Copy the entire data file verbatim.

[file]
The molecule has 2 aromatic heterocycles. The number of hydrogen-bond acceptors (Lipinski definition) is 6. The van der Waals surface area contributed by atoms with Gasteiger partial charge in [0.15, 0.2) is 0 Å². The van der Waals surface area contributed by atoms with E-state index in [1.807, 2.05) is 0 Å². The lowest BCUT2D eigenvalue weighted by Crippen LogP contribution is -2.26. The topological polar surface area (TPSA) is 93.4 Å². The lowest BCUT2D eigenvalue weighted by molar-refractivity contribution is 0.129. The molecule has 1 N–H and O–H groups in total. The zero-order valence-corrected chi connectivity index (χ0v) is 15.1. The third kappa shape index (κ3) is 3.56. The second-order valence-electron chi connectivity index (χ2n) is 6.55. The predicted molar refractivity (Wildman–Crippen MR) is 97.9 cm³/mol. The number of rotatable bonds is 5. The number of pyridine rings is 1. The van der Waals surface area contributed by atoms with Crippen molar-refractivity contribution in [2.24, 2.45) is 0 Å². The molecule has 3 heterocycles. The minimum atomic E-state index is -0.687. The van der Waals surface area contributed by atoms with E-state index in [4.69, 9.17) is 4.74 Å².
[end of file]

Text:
The molecule has 2 aromatic heterocycles. The number of hydrogen-bond acceptors (Lipinski definition) is 6. The van der Waals surface area contributed by atoms with Gasteiger partial charge in [0.15, 0.2) is 0 Å². The van der Waals surface area contributed by atoms with E-state index in [1.807, 2.05) is 0 Å². The lowest BCUT2D eigenvalue weighted by Crippen LogP contribution is -2.26. The topological polar surface area (TPSA) is 93.4 Å². The lowest BCUT2D eigenvalue weighted by molar-refractivity contribution is 0.129. The molecule has 1 N–H and O–H groups in total. The zero-order valence-corrected chi connectivity index (χ0v) is 15.1. The third kappa shape index (κ3) is 3.56. The second-order valence-electron chi connectivity index (χ2n) is 6.55. The predicted molar refractivity (Wildman–Crippen MR) is 97.9 cm³/mol. The number of rotatable bonds is 5. The number of pyridine rings is 1. The van der Waals surface area contributed by atoms with Crippen molar-refractivity contribution in [2.24, 2.45) is 0 Å². The molecule has 3 heterocycles. The minimum atomic E-state index is -0.687. The van der Waals surface area contributed by atoms with E-state index in [4.69, 9.17) is 4.74 Å².